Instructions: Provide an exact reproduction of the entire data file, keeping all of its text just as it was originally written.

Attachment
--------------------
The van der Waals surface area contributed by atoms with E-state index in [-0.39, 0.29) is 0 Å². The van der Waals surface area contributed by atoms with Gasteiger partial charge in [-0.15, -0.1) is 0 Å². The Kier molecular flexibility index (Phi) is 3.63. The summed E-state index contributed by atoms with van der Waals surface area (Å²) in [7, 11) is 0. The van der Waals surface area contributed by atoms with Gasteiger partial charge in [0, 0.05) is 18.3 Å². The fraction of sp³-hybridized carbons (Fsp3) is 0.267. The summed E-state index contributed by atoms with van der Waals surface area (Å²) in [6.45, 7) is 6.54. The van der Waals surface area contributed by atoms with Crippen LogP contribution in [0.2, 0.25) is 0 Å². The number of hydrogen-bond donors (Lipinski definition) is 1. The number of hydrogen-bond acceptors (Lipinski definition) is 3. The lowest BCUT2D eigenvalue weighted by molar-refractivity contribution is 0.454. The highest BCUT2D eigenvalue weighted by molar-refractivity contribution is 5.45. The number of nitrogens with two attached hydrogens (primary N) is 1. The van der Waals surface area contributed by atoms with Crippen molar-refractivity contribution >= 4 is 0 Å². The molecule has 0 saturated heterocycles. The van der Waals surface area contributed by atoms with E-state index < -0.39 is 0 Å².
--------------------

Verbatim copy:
The van der Waals surface area contributed by atoms with E-state index in [-0.39, 0.29) is 0 Å². The van der Waals surface area contributed by atoms with Gasteiger partial charge in [-0.15, -0.1) is 0 Å². The Kier molecular flexibility index (Phi) is 3.63. The summed E-state index contributed by atoms with van der Waals surface area (Å²) in [7, 11) is 0. The van der Waals surface area contributed by atoms with Gasteiger partial charge in [0, 0.05) is 18.3 Å². The fraction of sp³-hybridized carbons (Fsp3) is 0.267. The summed E-state index contributed by atoms with van der Waals surface area (Å²) in [6.45, 7) is 6.54. The van der Waals surface area contributed by atoms with Crippen LogP contribution in [0.2, 0.25) is 0 Å². The number of hydrogen-bond donors (Lipinski definition) is 1. The number of hydrogen-bond acceptors (Lipinski definition) is 3. The lowest BCUT2D eigenvalue weighted by molar-refractivity contribution is 0.454. The highest BCUT2D eigenvalue weighted by molar-refractivity contribution is 5.45. The number of nitrogens with two attached hydrogens (primary N) is 1. The van der Waals surface area contributed by atoms with Crippen molar-refractivity contribution >= 4 is 0 Å². The molecule has 0 saturated heterocycles. The van der Waals surface area contributed by atoms with E-state index < -0.39 is 0 Å².